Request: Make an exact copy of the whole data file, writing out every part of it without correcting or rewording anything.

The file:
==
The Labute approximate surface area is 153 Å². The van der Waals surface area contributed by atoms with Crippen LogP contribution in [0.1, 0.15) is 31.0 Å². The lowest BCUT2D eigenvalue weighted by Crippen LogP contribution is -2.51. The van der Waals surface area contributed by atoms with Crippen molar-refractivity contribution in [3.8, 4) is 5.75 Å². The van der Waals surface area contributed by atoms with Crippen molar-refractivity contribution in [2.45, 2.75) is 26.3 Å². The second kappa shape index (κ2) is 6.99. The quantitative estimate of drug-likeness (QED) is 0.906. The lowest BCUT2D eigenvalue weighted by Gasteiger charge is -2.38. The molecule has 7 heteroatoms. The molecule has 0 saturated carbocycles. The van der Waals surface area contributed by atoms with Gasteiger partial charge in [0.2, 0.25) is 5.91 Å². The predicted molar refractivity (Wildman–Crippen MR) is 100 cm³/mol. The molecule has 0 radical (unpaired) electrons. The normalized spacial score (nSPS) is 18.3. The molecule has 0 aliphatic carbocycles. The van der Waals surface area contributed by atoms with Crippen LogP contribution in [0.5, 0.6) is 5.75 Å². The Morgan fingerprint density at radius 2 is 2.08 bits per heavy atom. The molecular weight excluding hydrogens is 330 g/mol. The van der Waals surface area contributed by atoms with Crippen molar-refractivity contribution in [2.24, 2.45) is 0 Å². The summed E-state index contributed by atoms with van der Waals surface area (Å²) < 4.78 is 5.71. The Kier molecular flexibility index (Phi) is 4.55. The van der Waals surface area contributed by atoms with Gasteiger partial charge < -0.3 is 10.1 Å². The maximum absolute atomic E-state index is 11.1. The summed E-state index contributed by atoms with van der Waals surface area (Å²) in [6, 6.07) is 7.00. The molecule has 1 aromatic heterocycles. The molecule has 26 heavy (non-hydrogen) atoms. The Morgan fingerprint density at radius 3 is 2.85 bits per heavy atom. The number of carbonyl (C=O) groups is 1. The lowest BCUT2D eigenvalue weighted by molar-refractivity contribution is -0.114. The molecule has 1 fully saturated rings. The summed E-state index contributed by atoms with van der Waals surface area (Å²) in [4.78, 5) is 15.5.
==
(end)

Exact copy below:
The Labute approximate surface area is 153 Å². The van der Waals surface area contributed by atoms with Crippen LogP contribution in [0.1, 0.15) is 31.0 Å². The lowest BCUT2D eigenvalue weighted by Crippen LogP contribution is -2.51. The van der Waals surface area contributed by atoms with Crippen molar-refractivity contribution in [3.8, 4) is 5.75 Å². The van der Waals surface area contributed by atoms with Crippen molar-refractivity contribution in [2.45, 2.75) is 26.3 Å². The second kappa shape index (κ2) is 6.99. The quantitative estimate of drug-likeness (QED) is 0.906. The lowest BCUT2D eigenvalue weighted by Gasteiger charge is -2.38. The molecule has 7 heteroatoms. The molecule has 0 saturated carbocycles. The van der Waals surface area contributed by atoms with Gasteiger partial charge in [0.2, 0.25) is 5.91 Å². The predicted molar refractivity (Wildman–Crippen MR) is 100 cm³/mol. The molecule has 0 radical (unpaired) electrons. The normalized spacial score (nSPS) is 18.3. The molecule has 0 aliphatic carbocycles. The van der Waals surface area contributed by atoms with Crippen LogP contribution in [0.5, 0.6) is 5.75 Å². The Morgan fingerprint density at radius 2 is 2.08 bits per heavy atom. The molecular weight excluding hydrogens is 330 g/mol. The van der Waals surface area contributed by atoms with Crippen molar-refractivity contribution in [2.24, 2.45) is 0 Å². The summed E-state index contributed by atoms with van der Waals surface area (Å²) < 4.78 is 5.71. The Kier molecular flexibility index (Phi) is 4.55. The van der Waals surface area contributed by atoms with Gasteiger partial charge < -0.3 is 10.1 Å². The maximum absolute atomic E-state index is 11.1. The summed E-state index contributed by atoms with van der Waals surface area (Å²) in [6, 6.07) is 7.00. The molecule has 1 aromatic heterocycles. The molecule has 26 heavy (non-hydrogen) atoms. The Morgan fingerprint density at radius 3 is 2.85 bits per heavy atom. The number of carbonyl (C=O) groups is 1. The lowest BCUT2D eigenvalue weighted by molar-refractivity contribution is -0.114. The molecule has 1 fully saturated rings. The summed E-state index contributed by atoms with van der Waals surface area (Å²) in [4.78, 5) is 15.5.